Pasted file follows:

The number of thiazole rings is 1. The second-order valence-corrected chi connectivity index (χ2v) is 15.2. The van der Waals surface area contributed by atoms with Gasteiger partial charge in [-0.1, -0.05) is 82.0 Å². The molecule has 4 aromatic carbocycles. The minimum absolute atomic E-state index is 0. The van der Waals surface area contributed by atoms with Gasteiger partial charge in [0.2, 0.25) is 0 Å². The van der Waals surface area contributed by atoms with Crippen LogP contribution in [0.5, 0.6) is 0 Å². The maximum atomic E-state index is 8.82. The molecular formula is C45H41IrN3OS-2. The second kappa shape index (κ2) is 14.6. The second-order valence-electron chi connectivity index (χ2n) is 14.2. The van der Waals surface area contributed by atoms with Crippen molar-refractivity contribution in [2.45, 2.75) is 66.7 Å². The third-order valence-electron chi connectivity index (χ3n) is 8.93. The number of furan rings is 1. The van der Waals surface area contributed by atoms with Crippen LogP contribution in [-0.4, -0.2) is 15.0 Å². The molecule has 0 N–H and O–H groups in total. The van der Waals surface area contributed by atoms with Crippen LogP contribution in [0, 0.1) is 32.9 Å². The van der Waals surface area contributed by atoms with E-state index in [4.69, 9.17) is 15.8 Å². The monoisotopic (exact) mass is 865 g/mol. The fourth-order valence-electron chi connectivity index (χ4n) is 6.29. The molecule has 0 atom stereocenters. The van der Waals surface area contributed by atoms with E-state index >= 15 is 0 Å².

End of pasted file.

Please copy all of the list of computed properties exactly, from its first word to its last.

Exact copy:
The number of thiazole rings is 1. The second-order valence-corrected chi connectivity index (χ2v) is 15.2. The van der Waals surface area contributed by atoms with Gasteiger partial charge in [-0.1, -0.05) is 82.0 Å². The molecule has 4 aromatic carbocycles. The minimum absolute atomic E-state index is 0. The van der Waals surface area contributed by atoms with Gasteiger partial charge in [0.2, 0.25) is 0 Å². The van der Waals surface area contributed by atoms with Crippen LogP contribution in [0.5, 0.6) is 0 Å². The maximum atomic E-state index is 8.82. The molecular formula is C45H41IrN3OS-2. The second kappa shape index (κ2) is 14.6. The second-order valence-electron chi connectivity index (χ2n) is 14.2. The van der Waals surface area contributed by atoms with Crippen molar-refractivity contribution in [2.45, 2.75) is 66.7 Å². The third-order valence-electron chi connectivity index (χ3n) is 8.93. The number of furan rings is 1. The van der Waals surface area contributed by atoms with Crippen LogP contribution in [-0.4, -0.2) is 15.0 Å². The molecule has 0 N–H and O–H groups in total. The van der Waals surface area contributed by atoms with Crippen LogP contribution in [0, 0.1) is 32.9 Å². The van der Waals surface area contributed by atoms with E-state index in [4.69, 9.17) is 15.8 Å². The monoisotopic (exact) mass is 865 g/mol. The fourth-order valence-electron chi connectivity index (χ4n) is 6.29. The molecule has 0 atom stereocenters. The van der Waals surface area contributed by atoms with E-state index >= 15 is 0 Å².